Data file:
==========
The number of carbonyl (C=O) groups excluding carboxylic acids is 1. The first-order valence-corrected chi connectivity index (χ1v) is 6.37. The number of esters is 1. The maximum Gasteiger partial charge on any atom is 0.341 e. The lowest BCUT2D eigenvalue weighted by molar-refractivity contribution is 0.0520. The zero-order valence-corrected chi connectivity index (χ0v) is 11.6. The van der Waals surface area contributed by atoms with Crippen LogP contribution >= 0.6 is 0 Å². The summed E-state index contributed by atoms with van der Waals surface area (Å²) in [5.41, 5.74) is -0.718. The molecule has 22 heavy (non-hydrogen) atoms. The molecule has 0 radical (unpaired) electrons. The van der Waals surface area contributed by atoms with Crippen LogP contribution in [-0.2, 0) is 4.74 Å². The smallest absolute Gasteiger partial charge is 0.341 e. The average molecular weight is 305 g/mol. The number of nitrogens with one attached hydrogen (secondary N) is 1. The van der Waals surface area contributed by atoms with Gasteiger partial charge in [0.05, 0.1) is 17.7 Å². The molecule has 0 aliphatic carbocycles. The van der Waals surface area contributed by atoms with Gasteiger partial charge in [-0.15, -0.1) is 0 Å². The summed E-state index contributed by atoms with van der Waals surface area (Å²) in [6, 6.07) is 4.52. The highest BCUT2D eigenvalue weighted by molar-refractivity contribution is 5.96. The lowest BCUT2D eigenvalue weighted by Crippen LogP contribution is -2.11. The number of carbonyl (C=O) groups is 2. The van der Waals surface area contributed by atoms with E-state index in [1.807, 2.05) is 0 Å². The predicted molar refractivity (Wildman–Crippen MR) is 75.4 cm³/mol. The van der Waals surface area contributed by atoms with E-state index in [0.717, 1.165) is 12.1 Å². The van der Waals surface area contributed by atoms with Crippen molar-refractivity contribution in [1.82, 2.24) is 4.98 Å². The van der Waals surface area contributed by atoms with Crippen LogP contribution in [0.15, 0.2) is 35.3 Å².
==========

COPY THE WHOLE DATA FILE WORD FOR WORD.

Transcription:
The number of carbonyl (C=O) groups excluding carboxylic acids is 1. The first-order valence-corrected chi connectivity index (χ1v) is 6.37. The number of esters is 1. The maximum Gasteiger partial charge on any atom is 0.341 e. The lowest BCUT2D eigenvalue weighted by molar-refractivity contribution is 0.0520. The zero-order valence-corrected chi connectivity index (χ0v) is 11.6. The van der Waals surface area contributed by atoms with Crippen LogP contribution >= 0.6 is 0 Å². The summed E-state index contributed by atoms with van der Waals surface area (Å²) in [5.41, 5.74) is -0.718. The molecule has 22 heavy (non-hydrogen) atoms. The molecule has 0 radical (unpaired) electrons. The van der Waals surface area contributed by atoms with Crippen LogP contribution in [-0.2, 0) is 4.74 Å². The smallest absolute Gasteiger partial charge is 0.341 e. The average molecular weight is 305 g/mol. The number of nitrogens with one attached hydrogen (secondary N) is 1. The van der Waals surface area contributed by atoms with Gasteiger partial charge in [0.05, 0.1) is 17.7 Å². The molecule has 0 aliphatic carbocycles. The van der Waals surface area contributed by atoms with Gasteiger partial charge in [-0.15, -0.1) is 0 Å². The summed E-state index contributed by atoms with van der Waals surface area (Å²) in [6, 6.07) is 4.52. The highest BCUT2D eigenvalue weighted by molar-refractivity contribution is 5.96. The lowest BCUT2D eigenvalue weighted by Crippen LogP contribution is -2.11. The number of carbonyl (C=O) groups is 2. The van der Waals surface area contributed by atoms with E-state index in [1.807, 2.05) is 0 Å². The predicted molar refractivity (Wildman–Crippen MR) is 75.4 cm³/mol. The van der Waals surface area contributed by atoms with E-state index in [0.717, 1.165) is 12.1 Å². The van der Waals surface area contributed by atoms with Crippen molar-refractivity contribution in [1.82, 2.24) is 4.98 Å². The van der Waals surface area contributed by atoms with Crippen LogP contribution in [0.15, 0.2) is 35.3 Å².